COVID-19 caused the deaths of more than 200,000 nursing home residents and staff members. The extraordinarily high number of deaths – nearly 20% of the COVID-19 deaths nationwide were nursing home residents although residents constitute only 0.0006% of the population of the United States (approx. 331.9 million in 2021) – brought to public attention the poor quality of care in many nursing homes and led directly to President Biden’s historic nursing home reform agenda.
Staffing is the centerpiece of the President’s agenda. Unfortunately, the proposed rule issued by the Centers for Medicare & Medicaid Services (CMS) on September 6, 2023 fails to implement the President’s explicit directive to improve staffing levels in nursing homes and is, instead, a major step backwards.
The preamble to the proposed rule strongly makes the case for dramatically increasing nurse staffing levels in nursing facilities. It contains multiple sources of evidence (comments of residents, families, and staff, research literature, Request for Information, listening sessions, and considerably more) about the pervasive understaffing in nursing homes and the devastating consequences for residents and staff. Unfortunately, the proposed rule ignores this overwhelming evidence.
The proposed rule calls for nursing facilities to provide 3.0 hours per day of resident care (HPRD) of nursing care (.55 HPRD registered nurse (RN); 2.45 HPRD nurse aide) and fails to require any specified time for licensed practical nurses (LPNs) or total nurse staffing levels. In a bit of magical thinking, CMS nevertheless expects facilities “to maintain sufficient additional nursing personnel” (including LPNs) and to meet the additional standard of providing “sufficient” staff (as currently required, but honored in the breach), even if they meet the minimum staffing levels. CMS also puts its faith in the facility assessment requirement, mandated in 2016 but essentially ignored by facilities, that requires facilities to identify their actual staffing needs, based on resident acuity and census. (On a positive note, the proposed rule also requires facilities to have an RN on-site 24 hours each day, although it does not specify that the RN must be providing direct care to residents.)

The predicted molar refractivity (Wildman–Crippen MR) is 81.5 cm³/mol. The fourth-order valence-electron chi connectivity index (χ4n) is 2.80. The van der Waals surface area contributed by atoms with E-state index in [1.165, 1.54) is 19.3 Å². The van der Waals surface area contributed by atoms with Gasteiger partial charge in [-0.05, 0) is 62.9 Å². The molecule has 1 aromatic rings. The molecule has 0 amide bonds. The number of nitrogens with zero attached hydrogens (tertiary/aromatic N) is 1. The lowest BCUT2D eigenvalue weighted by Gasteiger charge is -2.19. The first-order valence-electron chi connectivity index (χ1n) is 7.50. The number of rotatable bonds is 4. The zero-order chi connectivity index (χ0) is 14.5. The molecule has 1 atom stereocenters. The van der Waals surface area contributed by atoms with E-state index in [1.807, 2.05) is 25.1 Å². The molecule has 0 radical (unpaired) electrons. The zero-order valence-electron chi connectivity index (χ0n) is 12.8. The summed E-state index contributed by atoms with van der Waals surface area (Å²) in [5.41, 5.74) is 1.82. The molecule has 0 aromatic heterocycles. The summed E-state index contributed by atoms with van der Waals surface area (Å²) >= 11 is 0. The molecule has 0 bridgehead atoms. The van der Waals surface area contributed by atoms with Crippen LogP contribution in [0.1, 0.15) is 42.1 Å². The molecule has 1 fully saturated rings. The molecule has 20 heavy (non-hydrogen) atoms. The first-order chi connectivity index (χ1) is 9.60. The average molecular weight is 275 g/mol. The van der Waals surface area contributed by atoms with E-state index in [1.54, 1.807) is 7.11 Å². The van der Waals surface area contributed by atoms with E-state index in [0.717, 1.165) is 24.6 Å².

The 3.0 HPRD in the proposed rule is lower than the 4.1 HPRD staffing level (.75 HPRD, RN, .55 HPRD, licensed practical nurse, 2.8 HPRD, nurse aide) identified in the federal government’s own 2001 report as necessary to prevent avoidable harm to residents. The 3.0 HPRD is even lower than the grossly inadequate average staffing levels of 3.76 HPRD that nursing facilities currently provide.
The proposed rule is insufficient in additional ways; it authorizes exemptions for facilities that cannot meet the 3.0 HPRD staffing standard and phases-in implementation over a several year period (more than five years for some requirements for rural facilities).
|Here’s our response to the delayed implementation of staffing standards and exemptions for facilities not meeting the 3.0 HPRD nurse staffing ratios. Imagine you are on a plane. An announcement comes on over the loudspeaker. “We have no pilots today, maybe next year. So today, the baggage handlers will be flying your plane.” How would you feel? The answer is obvious. If facilities cannot provide sufficient nursing staff to provide care to residents, they should not be in the business of providing care to residents. No delays, no exemptions.|
Most troubling is the method that CMS uses to determine nurse staffing levels. The Congressionally-mandated 2001 report was clinically-based and resident-focused and it determined how much nursing care residents actually need. The 2002 Abt report, relied on by CMS in drafting the proposed rule, looks at staffing levels that are needed to raise a facility’s quality measure and health survey ratings to the 50th percentile. The 2022 report and CMS’s proposed rule do not consider whether these staffing levels actually meet residents’ needs for necessary and appropriate care.
Despite the serious weaknesses in the proposed rule, the two major nursing home trade associations continue to claim that they cannot meet the standards (American Health Care Association here and LeadingAge here), even as industry analysts describe positive increases in occupancy rates, increasing staffing levels, and higher Medicare and Medicaid reimbursement rates.
Residents and workers deserve much higher staffing standards than this rule proposes, and they deserve higher standards that are promptly and fully enforced. Advocates for residents will continue to do everything we can to ensure that final rules require appropriate staffing so that all residents receive the care and services they need and deserve.
Comments are the proposed rule are due November 6, 2023. The Center for Medicare Advocacy will be drafting and sharing comments.
CMS must mandate meaningful staffing standards in nursing homes now, in light of the devastating impact of the COVID-19 pandemic on residents and staff and the recent upsurge in COVID-19 in nursing facilities. If not now, when?
September 7, 2023 – T. Edelman